after don junior acknowledged that he had met with these lawyers. these russian representatives. because the statement that was put out was greatly misleading. the question is was that part of a cover-up of something more nefarious and we now know more details about the meeting and did the president know about what the details of the meeting are and did he instruct either directly or now, i guess, through hope hicks did he instruct his son to release this misleading statement. so i don't know if any of that holds up. but you can sort of see where the puzzle pieces are beginning to fit. >> what's interesting, david gergen is this whole time we've been talking about -- why is don junior even involved in all this, craft ing statements and all of that. don junior and eric were
supposed to stay behind and run the business. >> right. >> do you think there's been a clean break? >> no, no. there is much more integration than we ever imagined. that's the reason the flynn story became interesting. he was supposedly talking to a private company about profiteering. >> let me read that. gloria borger is reporting tonight -- no that's the wrong statement, sorry. apparently flynn on the day -- talking about the day of the inauguration said they would tear up sanctions and they could start over and it would be fine. that's what you are discussing tonight. >> yes. the story that emerged earlier today was that there was a whistle blower who was saying that flynn -- imagine this scene. at the inauguration, donald trump, your new boss is taking the opening statement -- the oath, you're the incoming national security advisor. 11 minutes into the speech you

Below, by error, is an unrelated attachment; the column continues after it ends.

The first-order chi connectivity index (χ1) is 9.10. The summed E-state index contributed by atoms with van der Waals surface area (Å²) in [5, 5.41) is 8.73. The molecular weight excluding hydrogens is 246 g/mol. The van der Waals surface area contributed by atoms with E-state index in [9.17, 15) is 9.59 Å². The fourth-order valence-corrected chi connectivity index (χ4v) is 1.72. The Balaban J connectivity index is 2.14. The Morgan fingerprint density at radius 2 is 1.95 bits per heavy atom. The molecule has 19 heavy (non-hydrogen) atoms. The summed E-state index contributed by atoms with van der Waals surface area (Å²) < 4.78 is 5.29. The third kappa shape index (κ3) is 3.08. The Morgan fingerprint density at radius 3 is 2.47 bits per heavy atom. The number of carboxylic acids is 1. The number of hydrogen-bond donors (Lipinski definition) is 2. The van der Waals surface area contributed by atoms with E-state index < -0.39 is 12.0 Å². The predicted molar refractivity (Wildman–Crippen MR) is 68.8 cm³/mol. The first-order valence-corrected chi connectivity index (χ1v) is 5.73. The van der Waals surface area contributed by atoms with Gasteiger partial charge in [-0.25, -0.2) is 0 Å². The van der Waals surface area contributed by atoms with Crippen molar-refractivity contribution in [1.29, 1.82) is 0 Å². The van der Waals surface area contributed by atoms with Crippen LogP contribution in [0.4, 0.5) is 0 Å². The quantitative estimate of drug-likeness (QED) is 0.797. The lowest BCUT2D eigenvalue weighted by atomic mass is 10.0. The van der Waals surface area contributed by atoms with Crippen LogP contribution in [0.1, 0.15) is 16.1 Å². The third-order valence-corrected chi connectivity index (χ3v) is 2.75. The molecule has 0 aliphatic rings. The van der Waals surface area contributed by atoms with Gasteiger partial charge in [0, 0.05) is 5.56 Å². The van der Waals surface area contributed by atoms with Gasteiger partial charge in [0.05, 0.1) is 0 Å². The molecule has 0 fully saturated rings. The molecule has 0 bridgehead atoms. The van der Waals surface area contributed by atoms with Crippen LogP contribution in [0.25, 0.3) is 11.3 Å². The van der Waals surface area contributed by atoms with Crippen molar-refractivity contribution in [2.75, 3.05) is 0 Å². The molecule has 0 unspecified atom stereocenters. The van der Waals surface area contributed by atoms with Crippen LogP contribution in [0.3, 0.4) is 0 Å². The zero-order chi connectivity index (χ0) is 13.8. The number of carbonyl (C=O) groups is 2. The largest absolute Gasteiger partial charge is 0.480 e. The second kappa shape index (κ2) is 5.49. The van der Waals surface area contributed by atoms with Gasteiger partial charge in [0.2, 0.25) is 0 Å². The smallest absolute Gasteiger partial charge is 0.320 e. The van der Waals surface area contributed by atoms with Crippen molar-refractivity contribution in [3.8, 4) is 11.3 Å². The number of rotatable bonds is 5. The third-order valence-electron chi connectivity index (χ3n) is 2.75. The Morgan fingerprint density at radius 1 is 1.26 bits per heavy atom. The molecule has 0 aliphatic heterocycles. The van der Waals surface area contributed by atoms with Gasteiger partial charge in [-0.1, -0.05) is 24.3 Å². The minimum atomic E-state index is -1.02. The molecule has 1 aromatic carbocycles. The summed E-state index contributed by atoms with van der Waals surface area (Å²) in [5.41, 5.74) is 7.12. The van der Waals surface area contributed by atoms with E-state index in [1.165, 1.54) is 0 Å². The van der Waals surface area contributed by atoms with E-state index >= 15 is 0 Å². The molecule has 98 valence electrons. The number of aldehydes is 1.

are seeing a text message out to somebody to say, we've got it. it's going forward. we have a nuclear deal. we'll have nuclear plants in the middle east. everybody will get rich. it's as if he's profiteering, right at the moment, right in the middle of the inauguration. >> the white house is pushing back. they're denying it. >> i'm sure they are and the company is pushing back. they have to come up with proof. >> here's the problem, flynn is cooperating with the government now. flynn is cooperating with the special counsel. he knows what he did and didn't do. he knows the communications that he had and they know the communications that he had. so the white house can say what the white house will say. flynn knows the truth. and now, presumably, the special counsel knows the truth. that ought to be greatly unsettling if you are the president and his team. >> i agree. >> yeah. >> david axelrod, the president